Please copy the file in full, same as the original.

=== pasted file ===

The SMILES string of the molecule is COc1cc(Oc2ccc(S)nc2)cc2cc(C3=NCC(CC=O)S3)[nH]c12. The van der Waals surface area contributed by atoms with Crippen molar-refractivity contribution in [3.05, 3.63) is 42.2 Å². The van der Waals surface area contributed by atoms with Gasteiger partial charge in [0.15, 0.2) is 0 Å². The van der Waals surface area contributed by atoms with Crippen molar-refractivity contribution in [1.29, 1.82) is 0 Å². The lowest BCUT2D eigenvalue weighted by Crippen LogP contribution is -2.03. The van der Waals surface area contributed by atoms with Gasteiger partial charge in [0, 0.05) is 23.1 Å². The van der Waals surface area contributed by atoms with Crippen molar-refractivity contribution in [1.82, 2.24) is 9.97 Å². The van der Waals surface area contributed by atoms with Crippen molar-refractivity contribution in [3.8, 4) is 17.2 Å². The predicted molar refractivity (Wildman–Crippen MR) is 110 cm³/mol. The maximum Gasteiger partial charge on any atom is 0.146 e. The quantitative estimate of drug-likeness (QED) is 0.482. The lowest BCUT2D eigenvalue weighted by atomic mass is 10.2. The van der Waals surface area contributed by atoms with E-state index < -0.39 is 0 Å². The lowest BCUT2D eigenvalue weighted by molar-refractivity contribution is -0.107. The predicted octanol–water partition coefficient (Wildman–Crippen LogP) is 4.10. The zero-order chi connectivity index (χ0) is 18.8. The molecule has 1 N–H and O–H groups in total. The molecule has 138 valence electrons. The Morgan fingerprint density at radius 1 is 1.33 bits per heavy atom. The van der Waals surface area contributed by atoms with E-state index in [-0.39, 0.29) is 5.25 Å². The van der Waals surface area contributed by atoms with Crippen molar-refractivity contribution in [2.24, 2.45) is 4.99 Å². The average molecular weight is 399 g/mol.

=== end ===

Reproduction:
The SMILES string of the molecule is COc1cc(Oc2ccc(S)nc2)cc2cc(C3=NCC(CC=O)S3)[nH]c12. The van der Waals surface area contributed by atoms with Crippen molar-refractivity contribution in [3.05, 3.63) is 42.2 Å². The van der Waals surface area contributed by atoms with Gasteiger partial charge in [0.15, 0.2) is 0 Å². The van der Waals surface area contributed by atoms with Crippen molar-refractivity contribution in [1.29, 1.82) is 0 Å². The lowest BCUT2D eigenvalue weighted by Crippen LogP contribution is -2.03. The van der Waals surface area contributed by atoms with Gasteiger partial charge in [0, 0.05) is 23.1 Å². The van der Waals surface area contributed by atoms with Crippen molar-refractivity contribution in [1.82, 2.24) is 9.97 Å². The van der Waals surface area contributed by atoms with Crippen molar-refractivity contribution in [3.8, 4) is 17.2 Å². The predicted molar refractivity (Wildman–Crippen MR) is 110 cm³/mol. The maximum Gasteiger partial charge on any atom is 0.146 e. The quantitative estimate of drug-likeness (QED) is 0.482. The lowest BCUT2D eigenvalue weighted by atomic mass is 10.2. The van der Waals surface area contributed by atoms with E-state index < -0.39 is 0 Å². The lowest BCUT2D eigenvalue weighted by molar-refractivity contribution is -0.107. The predicted octanol–water partition coefficient (Wildman–Crippen LogP) is 4.10. The zero-order chi connectivity index (χ0) is 18.8. The molecule has 1 N–H and O–H groups in total. The molecule has 138 valence electrons. The Morgan fingerprint density at radius 1 is 1.33 bits per heavy atom. The van der Waals surface area contributed by atoms with E-state index in [-0.39, 0.29) is 5.25 Å². The van der Waals surface area contributed by atoms with Crippen molar-refractivity contribution in [2.24, 2.45) is 4.99 Å². The average molecular weight is 399 g/mol.